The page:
Muffin Tin Prints
Credit goes to: babbledabbledo.com
The Flowers are Calling
Read by Heather, CH2
Rough & Smooth Basket
This is an introduction to different textures helping to refine the ability to observe and compare.
It is very likely that your child has had this lesson. Ask them, and if they have, let them give YOU the lesson. They will likely ask you to close your eyes or put a mask on. Have fun! We love when a child invites us to do a work.
You will need;
- a mat to define the space (dish or hand towel, placemat)
- napkin ring
- 5 smooth (not to be mistaken as soft) natural objects, 5 rough objects (I like to choose some objects that are similar but opposite texture, for example a piece of tree bark and a polished piece of wood or a rock & a polished stone)
- one label for Smooth, one label for Rough, (for our non-readers it is helpful to stick a rough side of velcro next to the word rough to help them remember)
- something to cover the eyes, dark sunglasses, bandana, sleep eye masks
- one basket that everything can fit in.
- Lay out the mat.
- Take out the rough and smooth card one at a time and read the words. Invite the child to feel the cards and place them on the mat.
- Pick an object out of the basket taking your time to feel the object in your hands. Pass it to the child (may be blindfolded or not)
- Have them place it under the corresponding tag.
What you need:
- Two vessels (cups)
- Dry goods (beans, pasta, rice or sand)
- Place child to your right and pour from left to right
- Pour from right to left
- Clean any spills
Submitted by Donna, CH 1
Dry Pouring, from the Practical Life area, helps children refine skills that will help them in every day life. Pouring cereal into a bowl? Transferring baking soda and salt into a flour mixture? These daily tasks can seem daunting to a child, but in reality, present no problem with a little bit of practice. This is where Dry Pouring (and Wet Pouring) come in.
Dry Pouring appeals to a child’s love of materials with tiny components, such as grains of rice or small beads. They carefully pour these materials from a bigger vessel into one or more smaller containers. It’s powerful to witness when even one grain of rice spills, how carefully a child will return it to its proper place.
Color Matching Butterflies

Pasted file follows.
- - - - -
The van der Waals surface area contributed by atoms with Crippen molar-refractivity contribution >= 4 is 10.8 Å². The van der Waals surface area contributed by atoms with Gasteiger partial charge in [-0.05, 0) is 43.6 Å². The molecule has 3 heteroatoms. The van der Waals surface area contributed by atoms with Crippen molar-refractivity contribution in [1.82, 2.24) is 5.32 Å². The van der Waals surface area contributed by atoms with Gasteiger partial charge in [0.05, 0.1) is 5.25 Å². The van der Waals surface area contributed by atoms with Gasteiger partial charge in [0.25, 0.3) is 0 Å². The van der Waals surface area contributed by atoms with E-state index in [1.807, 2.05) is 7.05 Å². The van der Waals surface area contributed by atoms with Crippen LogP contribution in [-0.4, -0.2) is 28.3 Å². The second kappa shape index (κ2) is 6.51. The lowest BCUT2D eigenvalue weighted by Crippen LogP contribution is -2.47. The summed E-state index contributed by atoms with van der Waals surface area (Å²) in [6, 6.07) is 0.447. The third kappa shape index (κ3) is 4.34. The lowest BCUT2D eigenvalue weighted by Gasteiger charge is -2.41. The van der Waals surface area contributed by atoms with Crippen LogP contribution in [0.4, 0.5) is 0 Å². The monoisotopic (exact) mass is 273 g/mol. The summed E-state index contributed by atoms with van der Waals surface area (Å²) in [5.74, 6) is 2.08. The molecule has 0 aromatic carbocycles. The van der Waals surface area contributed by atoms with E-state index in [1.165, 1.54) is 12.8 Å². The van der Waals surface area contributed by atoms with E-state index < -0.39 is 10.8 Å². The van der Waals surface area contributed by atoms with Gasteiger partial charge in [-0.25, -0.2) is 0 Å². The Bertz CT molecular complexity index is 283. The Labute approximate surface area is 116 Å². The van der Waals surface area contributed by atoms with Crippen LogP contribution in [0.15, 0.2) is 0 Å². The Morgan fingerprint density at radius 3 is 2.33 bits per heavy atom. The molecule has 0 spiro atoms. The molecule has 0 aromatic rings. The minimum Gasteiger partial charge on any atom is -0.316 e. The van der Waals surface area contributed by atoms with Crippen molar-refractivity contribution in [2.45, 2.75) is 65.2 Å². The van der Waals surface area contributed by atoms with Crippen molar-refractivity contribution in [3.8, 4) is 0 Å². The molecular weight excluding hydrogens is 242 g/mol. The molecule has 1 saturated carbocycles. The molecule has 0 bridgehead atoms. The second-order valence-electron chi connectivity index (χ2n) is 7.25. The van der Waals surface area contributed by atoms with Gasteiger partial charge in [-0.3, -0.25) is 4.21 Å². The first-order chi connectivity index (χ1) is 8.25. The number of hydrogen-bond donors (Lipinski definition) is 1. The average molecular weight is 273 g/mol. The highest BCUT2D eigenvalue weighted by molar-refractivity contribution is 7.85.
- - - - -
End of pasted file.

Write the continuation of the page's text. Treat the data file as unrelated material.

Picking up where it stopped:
A Monarch Butterfly Story
Spring Sensory Bottle
The Grand Nest Adventure
Help build a bird nest, go on a bird watch or make a bird feeder. Choose one or more of these fun activities to do!
CLICK HERE for PDF
Detective Math Search
Submitted by Donna, CH 1
Easy No-Cook DIY Playdoh
- Flour – 1 cup
- Salt – 1/2 cup
- Water – 1/2 cup
- Food color or washable paint (optional)
Tip! Prevent food color from staining your hands by mixing the dough and food color drops in a sealable plastic bag.
A Racoon on His Own
Does the viscosity (thickness) of a fluid effect the rate at which items will sink?
Messy Bathtub Art
A can of shaving cream, some food coloring, a muffin tin and paintbrushes (or not) are all you need for this messy, fun activity. No big deal about the mess because your kid will already be in the tub!
This also makes an exellent surface for practice writing letters and words.
Submitted by Sarah, Toddler B
Because of You
The Curious Garden
Read by Heather, CH2
Hi, everyone! I know we celebrate our Earth every day but April 22 is officially Earth Day. I hope you can join me for an Earth Day craft and book reading. ~ Melissa, CH 4
CLICK HERE for the Earth Day Headband PDF
The Looking Forward Jar
Submitted by Juliet, CH 2
Eric Carle Inspired Collage
This Eric Carle inspired collage activity offers both a one and two day option.
CLICK HERE for the PDF
“I Spy” is a great, fun game for children from toddlers to kindergarteners. It can be played anywhere and requires no props, and is wonderful for enhancing listening skills and phonemic awareness. Parents and children can take turns saying “I spy with my little eye… something that is…” then give one (or more) of the following clues:
For youngest children:
- a color;
- a shape;
- a combination of qualities (“is blue and has a handle”)
For older children, all the above suggestions, plus:
- “something that begins with the sound __ (eg ‘s’)”
- “something that rhymes with ___ (eg ‘mat’)”
For kindergarteners: [all the above suggestions, plus:]
- “something that ends with the sound __”
- “something that starts with the sound ‘__’ and has two syllables”
Note: We emphasize the phonetic sound that a letter makes, rather than it’s name. When saying the letter sound, try not to add any extra sound (eg ‘t’ instead of ‘tuh’)